Unlike the conventional weighted mean, there is no simple formula for the generalized weighted mean weights. Instead, the vector of weights, α, is determined using the fact that it minimizes the uncertainty in . Analogous to the ‘conventional' weighted mean derivation, the derivative of with respect to the vector of measured dates t is
The resulting vector of derivatives is the Jacobian matrix of the function . Along with the covariance matrix for the measured dates derived in section 5.2, the Jacobian matrix can be substituted into equation (62), the linear algebraic uncertainty propagation equation, to yield,
where Σ is the covariance matrix of the dates. Minimizing subject to the constraint that the sum of the weights in α is unity is most easily accomplished with a Lagrange multiplier.
A common strategy for solving constrained minimization problems, a Lagrange multiplier is introduced to find the extrema of the function f(α) subject to the constraint g(α) = c. Here, f(α) is equation (70) and the constraint that the sum of the weights equal unity can be restated as a vector product, αT1 = 1, where 1 is a n-component column vector of ones. At an extremum of f(α), the gradients of f(α) and g(α) are parallel, although not necessarily the same magnitude. Thus,
and λ is known as the Lagrange multiplier. Utilizing the linearity of the gradient operator, such that ∇F + ∇g = ∇(f + g), both terms can be moved to the left-hand side of the equation and combined. Enforcing the constraint that g(α) = c gives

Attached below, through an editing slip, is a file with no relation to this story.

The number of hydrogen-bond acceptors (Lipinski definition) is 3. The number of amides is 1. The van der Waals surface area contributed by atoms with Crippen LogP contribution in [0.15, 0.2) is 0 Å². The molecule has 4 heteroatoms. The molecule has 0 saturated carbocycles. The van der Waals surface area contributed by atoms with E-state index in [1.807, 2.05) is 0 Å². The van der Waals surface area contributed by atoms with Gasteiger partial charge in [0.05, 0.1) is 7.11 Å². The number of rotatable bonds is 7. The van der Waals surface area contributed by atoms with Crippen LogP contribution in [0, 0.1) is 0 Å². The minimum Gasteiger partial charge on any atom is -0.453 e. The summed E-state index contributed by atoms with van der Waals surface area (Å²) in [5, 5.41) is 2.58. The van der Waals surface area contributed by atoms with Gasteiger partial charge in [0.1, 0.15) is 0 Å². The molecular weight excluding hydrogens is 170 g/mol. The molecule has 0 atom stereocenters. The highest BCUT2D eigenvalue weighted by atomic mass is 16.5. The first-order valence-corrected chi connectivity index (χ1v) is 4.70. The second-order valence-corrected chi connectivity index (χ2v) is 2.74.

where 0 is a matrix of zeros. Substituting the generalized weighted mean equation and constraints yields the gradient of a function F,
The gradient may be decomposed into the partial derivatives with respect to the two variables, α and λ, which both evaluate to zero. Because the covariance matrix Σ is symmetric, ΣT = Σ, producing two equations,
with two unknowns, λ and α.
Where Σ−1 is the inverse of the date covariance matrix. Because 1TΣ−11 is a scalar quantity, it can be moved to the denominator. The resulting equation can be solved for λ and substituted back into equation (71), yielding
Finally, solving for α gives
Evaluating the transpose and canceling terms in the numerator yields the form x/x2, which simplifies to
The variance of the generalized weighed mean is thus equal to the reciprocal of the sum of the terms in the inverse covariance matrix Σ−1. For the special case when the uncertainties in all dates are independent, Σ and thus Σ−1 become diagonal matrices and equation (75) evaluates to equation (66).
Analogous to equation (65), the goodness of fit, or degree to which the weighted mean fits the observed data ti, is described by the statistic
where r is the vector of residuals ri = ti − . S has a χ2 distribution with n − 1 degrees of freedom, and dividing S by n − 1 yields the familiar MSWD.
5.4. Application to U-Pb Geochronology
For U-Pb geochronology by ID-TIMS, the largest systematic uncertainty contributions come from the tracer IC and enriched isotope concentrations and from the uncertainty in the decay constants. While analytical uncertainties alone are used to compare U-Pb analyses measured with the same tracer, it is necessary to propagate the tracer uncertainties in order to compare with U-Pb analyses measured with a different tracer. Comparison of U-Pb dates with other decay systems, such as 40Ar-39Ar, requires propagating the U decay constant uncertainties as well. These three uncertainties are often represented in the form ±X/Y/Z, where X is the analytical uncertainty, Y includes the analytical and tracer contributions, and Z includes the analytical, tracer and decay constant uncertainties [e.g., Schoene and Bowring, 2006].